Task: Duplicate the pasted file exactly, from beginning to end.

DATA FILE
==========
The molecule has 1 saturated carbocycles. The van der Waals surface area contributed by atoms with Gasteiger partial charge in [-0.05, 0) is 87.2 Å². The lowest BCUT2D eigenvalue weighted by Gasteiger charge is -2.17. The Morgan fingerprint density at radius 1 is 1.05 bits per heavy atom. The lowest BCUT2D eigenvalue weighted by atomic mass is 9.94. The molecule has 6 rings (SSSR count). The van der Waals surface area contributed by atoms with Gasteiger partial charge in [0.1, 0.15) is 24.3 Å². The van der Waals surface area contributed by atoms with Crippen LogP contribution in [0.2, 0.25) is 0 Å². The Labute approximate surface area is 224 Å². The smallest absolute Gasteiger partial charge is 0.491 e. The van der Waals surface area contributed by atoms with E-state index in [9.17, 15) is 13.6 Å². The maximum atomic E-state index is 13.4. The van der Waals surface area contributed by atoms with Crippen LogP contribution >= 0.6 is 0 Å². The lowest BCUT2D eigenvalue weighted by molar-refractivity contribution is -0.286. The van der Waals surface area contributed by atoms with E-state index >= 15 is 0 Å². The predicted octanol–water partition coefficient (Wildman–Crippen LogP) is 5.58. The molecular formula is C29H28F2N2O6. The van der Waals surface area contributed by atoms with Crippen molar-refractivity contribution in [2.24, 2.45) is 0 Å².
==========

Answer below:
The molecule has 1 saturated carbocycles. The van der Waals surface area contributed by atoms with Gasteiger partial charge in [-0.05, 0) is 87.2 Å². The lowest BCUT2D eigenvalue weighted by Gasteiger charge is -2.17. The Morgan fingerprint density at radius 1 is 1.05 bits per heavy atom. The lowest BCUT2D eigenvalue weighted by atomic mass is 9.94. The molecule has 6 rings (SSSR count). The van der Waals surface area contributed by atoms with Gasteiger partial charge in [0.1, 0.15) is 24.3 Å². The van der Waals surface area contributed by atoms with Crippen LogP contribution in [0.2, 0.25) is 0 Å². The Labute approximate surface area is 224 Å². The smallest absolute Gasteiger partial charge is 0.491 e. The van der Waals surface area contributed by atoms with E-state index in [9.17, 15) is 13.6 Å². The maximum atomic E-state index is 13.4. The van der Waals surface area contributed by atoms with Crippen LogP contribution >= 0.6 is 0 Å². The lowest BCUT2D eigenvalue weighted by molar-refractivity contribution is -0.286. The van der Waals surface area contributed by atoms with E-state index >= 15 is 0 Å². The predicted octanol–water partition coefficient (Wildman–Crippen LogP) is 5.58. The molecular formula is C29H28F2N2O6. The van der Waals surface area contributed by atoms with Crippen molar-refractivity contribution in [2.24, 2.45) is 0 Å².